BY MICHAEL R. WOOD
Over the past decade, states have accelerated their efforts to enforce UP laws, mostly
driven by their need to stem the tide of rising
deficits. Many states use third-party auditors
who are paid a percentage of what they find
in companies that have not been properly
complying with UP reporting laws. Today,
states are holding over $35 billion dollars of
reported UP, of which less than half is ever
returned to the rightful owners. But that is
just the tip of the UP iceberg, because states
are also implementing changes to existing
UP laws, reducing the dormancy periods and
adding new types of property to be tracked
and reported. In short, they are stepping up
their efforts to capture more monies.
So how does this impact accounting professionals? Simply being knowledgeable of
UP management and reporting requirements
positions them to help clients improve their
compliance practices and their visibility over
ongoing UP liabilities, avoid costly audit assessments (including interest and penalties),
and improve customer relationships.
Even if the liabilities are not material (on an
annual basis) to client financial statements,
they can be substantially material to cash
flow and cash management requirements, as
first-time report filers may not have the funds
needed to pay the liabilities that have accumulated over the past ten or even 25 years.
How can unpaid liabilities go back so far?
The answer is simple: There is no statute of
limitations on UP liabilities. Plus, like income
tax laws, the burden of proof to mitigate liabilities falls upon the “holder” of the property: the company. Just those two facts alone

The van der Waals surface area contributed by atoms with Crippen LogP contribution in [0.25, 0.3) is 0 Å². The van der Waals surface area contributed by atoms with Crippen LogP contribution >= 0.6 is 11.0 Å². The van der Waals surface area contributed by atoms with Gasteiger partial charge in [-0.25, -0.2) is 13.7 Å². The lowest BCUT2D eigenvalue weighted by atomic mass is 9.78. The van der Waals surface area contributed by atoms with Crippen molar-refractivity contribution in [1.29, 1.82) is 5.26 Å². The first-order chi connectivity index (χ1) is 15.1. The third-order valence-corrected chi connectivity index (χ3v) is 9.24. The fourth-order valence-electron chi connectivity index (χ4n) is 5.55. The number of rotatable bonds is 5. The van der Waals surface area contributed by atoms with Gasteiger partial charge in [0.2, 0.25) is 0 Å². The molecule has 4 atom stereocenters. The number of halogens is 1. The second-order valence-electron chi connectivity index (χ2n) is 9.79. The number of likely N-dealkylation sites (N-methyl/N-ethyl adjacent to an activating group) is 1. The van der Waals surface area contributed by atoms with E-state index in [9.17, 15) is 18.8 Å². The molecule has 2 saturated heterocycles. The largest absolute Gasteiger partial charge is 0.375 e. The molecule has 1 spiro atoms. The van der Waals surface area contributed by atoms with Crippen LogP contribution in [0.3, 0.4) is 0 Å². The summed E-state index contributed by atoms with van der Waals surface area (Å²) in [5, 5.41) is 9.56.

make it easy to see how being out of compli-
States aim to claim the unclaimed
Despite tens of billions of dollars in abandoned property that
has been reported to states, businesses and, yes, CPAs contin-
ue to struggle with the many complexities related to unclaimed
property. Believe it or not, it is estimated that less than 25 per-
cent of companies in the United States are in full compliance
with UP reporting laws.
Improving compliance with unclaimed property laws
Michael Wood, CPA, is an IT and process
improvement specialist at Keane, a con-sultancy specializing in unclaimed property
reporting and compliance solutions.
ance could be devastating to a business.
CPAs can provide a valuable service to
their clients by taking time to learn the basics
about UP so they can help their clients:
Identify “at-risk” property (unreported
Implement oversight and operational
procedures and systems to track and manage potential UP;
Implement “due diligence” processes to
find owners (customer, vendors, employees,
etc.) of dormant property; and,
Implement compliance reporting pro-
The first step in helping client companies
improve their UP governance and compli-
ance practices is to quantify the value of “at-
risk” property. “At-risk” property is third-par-
ty (owner) property held by an organization
(the holder) that, due to its age, is considered